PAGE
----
Analysis finds months-long methane mega-leak in Kazakhstan

Analysis finds months-long methane mega-leak in Kazakhstan
Demonstrating the potency of methane, methane bubbles can be burnt on a wet hand without injury. / SCohen2017, cc-by-sa 4.0
By bne IntelliNews February 19, 2024

Analysis shared with BBC Verify has revealed one of the worst methane leaks ever recorded, which occurred last year at a remote well in Kazakhstan. 

The analysis estimated that 127,000 tonnes of methane escaped into the atmosphere when a blowout ignited a fire that burned for over six months. Methane, a potent greenhouse gas, is far more impactful than carbon dioxide in terms of its effect on global warming.

The company that owns the well, Buzachi Neft, has disputed the claim, denying a significant methane release. However, according to the US Environmental Protection Agency's Greenhouse Gas Equivalency Calculator, the environmental impact of such a leak is equivalent to the emissions from over 717,000 petrol cars driven for a year.

Manfredi Caltagirone, head of the UN's International Methane Emissions Observatory, described the scale and duration of the leak as exceptional and unusually large. The incident began on June 9, 2023, following a blowout during drilling at an exploration well in the Mangistau region of southwestern Kazakhstan, resulting in a fire that burned continuously until the end of the year. Control over the fire was finally achieved on 25 December, 2023, and efforts are under way to seal the well with cement, according to local authorities.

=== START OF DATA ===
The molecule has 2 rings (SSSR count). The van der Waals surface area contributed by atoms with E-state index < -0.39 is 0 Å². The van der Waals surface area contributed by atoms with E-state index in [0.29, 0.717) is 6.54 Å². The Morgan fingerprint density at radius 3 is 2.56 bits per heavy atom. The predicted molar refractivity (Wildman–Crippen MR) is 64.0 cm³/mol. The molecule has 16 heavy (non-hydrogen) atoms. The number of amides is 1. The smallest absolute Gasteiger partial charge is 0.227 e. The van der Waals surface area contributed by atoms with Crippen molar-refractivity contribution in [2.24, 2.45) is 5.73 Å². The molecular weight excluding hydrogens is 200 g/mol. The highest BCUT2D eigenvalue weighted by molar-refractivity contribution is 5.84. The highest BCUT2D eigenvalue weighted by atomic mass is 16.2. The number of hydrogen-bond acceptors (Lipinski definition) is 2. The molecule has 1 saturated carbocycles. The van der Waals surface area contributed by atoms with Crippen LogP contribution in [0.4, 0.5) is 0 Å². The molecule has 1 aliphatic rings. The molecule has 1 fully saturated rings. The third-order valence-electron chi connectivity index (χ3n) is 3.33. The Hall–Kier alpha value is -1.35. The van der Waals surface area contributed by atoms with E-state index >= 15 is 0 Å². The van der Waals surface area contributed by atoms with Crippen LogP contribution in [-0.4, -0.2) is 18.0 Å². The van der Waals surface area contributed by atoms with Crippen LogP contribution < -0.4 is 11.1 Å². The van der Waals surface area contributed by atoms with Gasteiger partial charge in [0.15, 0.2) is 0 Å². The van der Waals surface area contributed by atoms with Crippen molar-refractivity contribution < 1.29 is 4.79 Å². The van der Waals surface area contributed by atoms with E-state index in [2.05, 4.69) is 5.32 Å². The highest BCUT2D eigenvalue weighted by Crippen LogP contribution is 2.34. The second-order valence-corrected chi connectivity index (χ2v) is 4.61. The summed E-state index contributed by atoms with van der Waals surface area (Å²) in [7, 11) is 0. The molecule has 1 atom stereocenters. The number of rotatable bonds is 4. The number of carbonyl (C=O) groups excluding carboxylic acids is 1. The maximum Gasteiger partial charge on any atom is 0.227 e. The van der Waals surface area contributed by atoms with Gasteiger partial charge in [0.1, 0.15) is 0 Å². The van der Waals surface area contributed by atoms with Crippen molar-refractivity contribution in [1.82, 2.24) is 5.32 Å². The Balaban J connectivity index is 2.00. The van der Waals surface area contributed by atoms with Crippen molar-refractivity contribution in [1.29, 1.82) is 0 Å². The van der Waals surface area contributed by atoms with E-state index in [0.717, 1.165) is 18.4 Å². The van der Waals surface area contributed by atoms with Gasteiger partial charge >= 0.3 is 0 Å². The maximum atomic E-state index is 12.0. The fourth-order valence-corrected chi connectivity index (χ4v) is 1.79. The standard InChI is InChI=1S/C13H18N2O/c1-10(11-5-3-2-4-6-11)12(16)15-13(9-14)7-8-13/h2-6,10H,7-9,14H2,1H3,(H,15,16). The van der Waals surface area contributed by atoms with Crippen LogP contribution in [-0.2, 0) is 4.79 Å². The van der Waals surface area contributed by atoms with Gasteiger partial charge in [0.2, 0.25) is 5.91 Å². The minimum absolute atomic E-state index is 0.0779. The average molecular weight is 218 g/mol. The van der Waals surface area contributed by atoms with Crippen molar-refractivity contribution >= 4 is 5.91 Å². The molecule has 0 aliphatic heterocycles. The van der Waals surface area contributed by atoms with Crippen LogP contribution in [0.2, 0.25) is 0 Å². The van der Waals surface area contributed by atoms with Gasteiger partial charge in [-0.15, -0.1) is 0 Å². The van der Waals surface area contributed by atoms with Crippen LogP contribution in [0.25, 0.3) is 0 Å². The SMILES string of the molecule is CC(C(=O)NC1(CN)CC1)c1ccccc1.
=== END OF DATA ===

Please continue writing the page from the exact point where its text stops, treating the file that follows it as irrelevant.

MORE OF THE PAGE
Methane, a colourless gas, can be identified by its unique fingerprint when sunlight interacts with it in the atmosphere, a phenomenon observable by certain satellites.

French geoanalytics firm Kayrros initially investigated the methane leak. Its conclusions were later verified by the Netherlands Institute for Space Research and the Polytechnic University of Valencia in Spain. Satellite data revealed high concentrations of methane on 115 occasions between June and December, leading scientists to estimate that 127,000 tonnes of methane escaped from the single well during this period.